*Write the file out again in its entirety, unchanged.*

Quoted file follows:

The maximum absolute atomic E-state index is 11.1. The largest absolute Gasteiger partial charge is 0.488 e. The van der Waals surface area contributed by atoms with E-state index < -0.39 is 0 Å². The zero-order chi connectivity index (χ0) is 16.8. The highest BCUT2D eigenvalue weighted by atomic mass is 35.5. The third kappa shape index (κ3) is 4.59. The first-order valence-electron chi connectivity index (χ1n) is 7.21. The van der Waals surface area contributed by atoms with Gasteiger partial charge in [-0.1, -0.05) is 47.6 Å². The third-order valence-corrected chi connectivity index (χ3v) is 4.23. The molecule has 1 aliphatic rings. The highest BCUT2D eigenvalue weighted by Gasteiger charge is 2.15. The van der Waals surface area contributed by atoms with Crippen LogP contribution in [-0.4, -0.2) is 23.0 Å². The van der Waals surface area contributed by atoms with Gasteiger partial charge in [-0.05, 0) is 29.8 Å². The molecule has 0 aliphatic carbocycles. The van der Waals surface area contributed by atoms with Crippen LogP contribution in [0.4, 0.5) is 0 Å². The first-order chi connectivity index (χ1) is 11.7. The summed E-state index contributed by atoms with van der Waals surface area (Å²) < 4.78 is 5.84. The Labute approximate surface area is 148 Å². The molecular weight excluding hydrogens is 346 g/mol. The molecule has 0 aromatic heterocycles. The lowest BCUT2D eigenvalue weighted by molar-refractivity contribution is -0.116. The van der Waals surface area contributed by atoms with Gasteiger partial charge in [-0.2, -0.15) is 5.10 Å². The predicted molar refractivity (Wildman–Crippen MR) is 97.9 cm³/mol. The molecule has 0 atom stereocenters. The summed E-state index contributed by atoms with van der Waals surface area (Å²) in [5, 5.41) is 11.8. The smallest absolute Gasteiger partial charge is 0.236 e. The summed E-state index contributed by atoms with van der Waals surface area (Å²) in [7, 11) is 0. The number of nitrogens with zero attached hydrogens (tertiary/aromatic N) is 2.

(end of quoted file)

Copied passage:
The maximum absolute atomic E-state index is 11.1. The largest absolute Gasteiger partial charge is 0.488 e. The van der Waals surface area contributed by atoms with E-state index < -0.39 is 0 Å². The zero-order chi connectivity index (χ0) is 16.8. The highest BCUT2D eigenvalue weighted by atomic mass is 35.5. The third kappa shape index (κ3) is 4.59. The first-order valence-electron chi connectivity index (χ1n) is 7.21. The van der Waals surface area contributed by atoms with Gasteiger partial charge in [-0.1, -0.05) is 47.6 Å². The third-order valence-corrected chi connectivity index (χ3v) is 4.23. The molecule has 1 aliphatic rings. The highest BCUT2D eigenvalue weighted by Gasteiger charge is 2.15. The van der Waals surface area contributed by atoms with Crippen LogP contribution in [-0.4, -0.2) is 23.0 Å². The van der Waals surface area contributed by atoms with Gasteiger partial charge in [-0.05, 0) is 29.8 Å². The molecule has 0 aliphatic carbocycles. The van der Waals surface area contributed by atoms with Crippen LogP contribution in [0.4, 0.5) is 0 Å². The first-order chi connectivity index (χ1) is 11.7. The summed E-state index contributed by atoms with van der Waals surface area (Å²) < 4.78 is 5.84. The Labute approximate surface area is 148 Å². The molecular weight excluding hydrogens is 346 g/mol. The molecule has 0 aromatic heterocycles. The lowest BCUT2D eigenvalue weighted by molar-refractivity contribution is -0.116. The van der Waals surface area contributed by atoms with Gasteiger partial charge in [-0.2, -0.15) is 5.10 Å². The predicted molar refractivity (Wildman–Crippen MR) is 97.9 cm³/mol. The molecule has 0 atom stereocenters. The summed E-state index contributed by atoms with van der Waals surface area (Å²) in [5, 5.41) is 11.8. The smallest absolute Gasteiger partial charge is 0.236 e. The summed E-state index contributed by atoms with van der Waals surface area (Å²) in [7, 11) is 0. The number of nitrogens with zero attached hydrogens (tertiary/aromatic N) is 2.